If you get the install alongside Windows 10 boot manager, choose that option and click install now. Now skip to the section with the title “Confirm Changes To Disk”.
How To Setup Using The Something Else Option
If you don’t get the option to install alongside Windows 10 click on “Something Else”.
You will now see a screen which shows your current disk layout. You will also see that I have highlighted a section of free space.
The first thing to check is the drop down list at the bottom of the screen. Make sure it points to the partition with type EFI listed in the table above.
The free space was created by shrinking Windows in a previous step. If you don’t see a section of free space, stop what you are doing and revisit the steps for shrinking Windows.
With the free space line highlighted click on the plus symbol.
For this installation I am going to show you how to create 2 partitions. The first is the root partition and is where Linux Mint will be installed and the second will be the swap partition.
The create partition screen shows the amount of free space in megabytes.
You need to take away the amount of memory your computer has in gigabytes away from the size shown on your screen.
Note that the size is shown in megabytes so you will need to convert from gigabytes to megabytes. This may sound confusing but if your computer has 4 gigabytes of RAM then you need to take 4000 away from the figure in the size box, if you have 8 gigabytes of RAM then you need to take 8000 away from the figure in the size box.
Make sure the type for the new partition is set to primary, set the location to the beginning of this space, select “EXT4” as the use as and change the mount point to a forward slash (/).
You are basically creating a new primary partition with the EXT4 file system and setting the mount point to root.
Click “OK” to continue.
The partitioning screen will be displayed again. You should now see the new partition that you created in the previous step and there will still be free space.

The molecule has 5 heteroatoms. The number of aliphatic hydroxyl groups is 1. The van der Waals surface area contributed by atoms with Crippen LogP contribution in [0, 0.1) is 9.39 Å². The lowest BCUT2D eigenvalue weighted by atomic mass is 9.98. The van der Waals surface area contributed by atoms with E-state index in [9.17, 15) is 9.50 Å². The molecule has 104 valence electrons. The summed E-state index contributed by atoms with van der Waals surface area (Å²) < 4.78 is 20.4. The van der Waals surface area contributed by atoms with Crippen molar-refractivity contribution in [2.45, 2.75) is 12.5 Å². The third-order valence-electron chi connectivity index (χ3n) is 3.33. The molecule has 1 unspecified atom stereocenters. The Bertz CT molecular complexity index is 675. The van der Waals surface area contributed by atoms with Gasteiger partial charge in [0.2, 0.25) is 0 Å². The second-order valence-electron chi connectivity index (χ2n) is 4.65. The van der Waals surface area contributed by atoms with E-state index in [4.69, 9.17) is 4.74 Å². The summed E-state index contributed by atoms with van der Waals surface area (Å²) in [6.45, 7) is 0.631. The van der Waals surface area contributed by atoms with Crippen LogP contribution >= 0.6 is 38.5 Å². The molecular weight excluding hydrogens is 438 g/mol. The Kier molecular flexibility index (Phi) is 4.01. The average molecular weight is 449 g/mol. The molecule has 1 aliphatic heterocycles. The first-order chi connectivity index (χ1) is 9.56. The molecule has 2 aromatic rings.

Click on the free space and click the plus symbol again.
This time you will be creating a swap partition.
Leave the size as the number displayed (i.e use the rest of the free space).
Set the type to primary and leave the location as the beginning of the free space.
Select “swap area” as the option for use as.
When you get back to the installation type screen click “Install”
Confirm Changes To Disk
A window will appear showing which partitions will be created.
Other Installation Settings
You will be pleased to know that the scary bit is now out of the way.
Click where you live on the map. This is used to set your timezone.
Choose your keyboard layout by selecting the language of the keyboard from the left pane and then the keyboard type from the right pane. Generally these are set for you already.
The final step is to create a user.
Enter your name and give your computer a name. The computer name is how it will appear on a home network.
Choose a user name and then choose a password. You will need to confirm the password.
You can choose to login automatically but I highly recommend that you don’t do this. The default option is to require a password to login which is far more sensible.
The final box allows you to encrypt your home folder. You can do this to keep your important documents safe should your computer fall into the wrong hands (i.e. thieves). However if you lose the encryption key then you won’t be able to access your documents yourself. It is up to you whether you tick this box or not.
The installer will now start copying the files and installing them to your computer. When the process has completed you will receive the option to restart now or continue testing.
You can now restart your computer making sure that you remove the USB drive after the computer has shut down.
When the computer restarts you will receive a new menu with options to boot into Linux Mint or to boot into Windows Boot Manager.
Try the Linux Mint option to make sure it works and then try the Windows option to make sure it works.
If your computer boots straight back to Windows boot back into the live environment and use the following guide to set the correct UEFI boot order.
The NVidia graphics issues which I reported previously have been fixed in Linux Mint 18 due to the more modern kernel.
On modern computers with the latest Intel wireless adapters you might find that you can’t get a wireless connection. Another guide is on its way showing how to fix this issue.